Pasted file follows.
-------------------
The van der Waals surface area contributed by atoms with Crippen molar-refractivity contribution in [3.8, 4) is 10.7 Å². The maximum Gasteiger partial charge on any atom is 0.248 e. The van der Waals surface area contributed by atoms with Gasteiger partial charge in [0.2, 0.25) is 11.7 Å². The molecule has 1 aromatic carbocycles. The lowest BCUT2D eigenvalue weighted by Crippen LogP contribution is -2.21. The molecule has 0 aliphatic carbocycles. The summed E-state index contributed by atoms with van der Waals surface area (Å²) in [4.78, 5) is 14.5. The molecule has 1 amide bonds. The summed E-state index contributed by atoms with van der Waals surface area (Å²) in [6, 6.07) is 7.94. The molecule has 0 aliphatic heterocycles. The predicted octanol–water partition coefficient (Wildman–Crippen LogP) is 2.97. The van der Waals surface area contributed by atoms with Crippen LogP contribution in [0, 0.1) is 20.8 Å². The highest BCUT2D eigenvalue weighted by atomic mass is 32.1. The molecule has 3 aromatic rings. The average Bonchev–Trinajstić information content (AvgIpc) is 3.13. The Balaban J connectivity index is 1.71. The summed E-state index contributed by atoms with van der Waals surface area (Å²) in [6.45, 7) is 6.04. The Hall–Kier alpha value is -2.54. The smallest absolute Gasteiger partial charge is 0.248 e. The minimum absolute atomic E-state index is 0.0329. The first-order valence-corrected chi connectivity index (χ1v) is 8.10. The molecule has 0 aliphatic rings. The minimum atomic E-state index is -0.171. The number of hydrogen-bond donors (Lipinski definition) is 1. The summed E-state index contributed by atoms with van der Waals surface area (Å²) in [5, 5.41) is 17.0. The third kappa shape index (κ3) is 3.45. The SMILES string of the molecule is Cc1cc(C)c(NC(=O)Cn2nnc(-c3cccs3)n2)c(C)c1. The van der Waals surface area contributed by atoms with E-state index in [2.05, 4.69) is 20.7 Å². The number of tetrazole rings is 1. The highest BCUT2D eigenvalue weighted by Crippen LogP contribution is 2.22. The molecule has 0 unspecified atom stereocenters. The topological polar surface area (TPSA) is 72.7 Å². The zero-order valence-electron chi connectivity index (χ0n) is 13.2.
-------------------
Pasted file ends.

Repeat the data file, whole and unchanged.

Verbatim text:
The van der Waals surface area contributed by atoms with Crippen molar-refractivity contribution in [3.8, 4) is 10.7 Å². The maximum Gasteiger partial charge on any atom is 0.248 e. The van der Waals surface area contributed by atoms with Gasteiger partial charge in [0.2, 0.25) is 11.7 Å². The molecule has 1 aromatic carbocycles. The lowest BCUT2D eigenvalue weighted by Crippen LogP contribution is -2.21. The molecule has 0 aliphatic carbocycles. The summed E-state index contributed by atoms with van der Waals surface area (Å²) in [4.78, 5) is 14.5. The molecule has 1 amide bonds. The summed E-state index contributed by atoms with van der Waals surface area (Å²) in [6, 6.07) is 7.94. The molecule has 0 aliphatic heterocycles. The predicted octanol–water partition coefficient (Wildman–Crippen LogP) is 2.97. The van der Waals surface area contributed by atoms with Crippen LogP contribution in [0, 0.1) is 20.8 Å². The highest BCUT2D eigenvalue weighted by atomic mass is 32.1. The molecule has 3 aromatic rings. The average Bonchev–Trinajstić information content (AvgIpc) is 3.13. The Balaban J connectivity index is 1.71. The summed E-state index contributed by atoms with van der Waals surface area (Å²) in [6.45, 7) is 6.04. The Hall–Kier alpha value is -2.54. The smallest absolute Gasteiger partial charge is 0.248 e. The minimum absolute atomic E-state index is 0.0329. The first-order valence-corrected chi connectivity index (χ1v) is 8.10. The molecule has 0 aliphatic rings. The minimum atomic E-state index is -0.171. The number of hydrogen-bond donors (Lipinski definition) is 1. The summed E-state index contributed by atoms with van der Waals surface area (Å²) in [5, 5.41) is 17.0. The third kappa shape index (κ3) is 3.45. The SMILES string of the molecule is Cc1cc(C)c(NC(=O)Cn2nnc(-c3cccs3)n2)c(C)c1. The van der Waals surface area contributed by atoms with E-state index in [2.05, 4.69) is 20.7 Å². The number of tetrazole rings is 1. The highest BCUT2D eigenvalue weighted by Crippen LogP contribution is 2.22. The molecule has 0 unspecified atom stereocenters. The topological polar surface area (TPSA) is 72.7 Å². The zero-order valence-electron chi connectivity index (χ0n) is 13.2.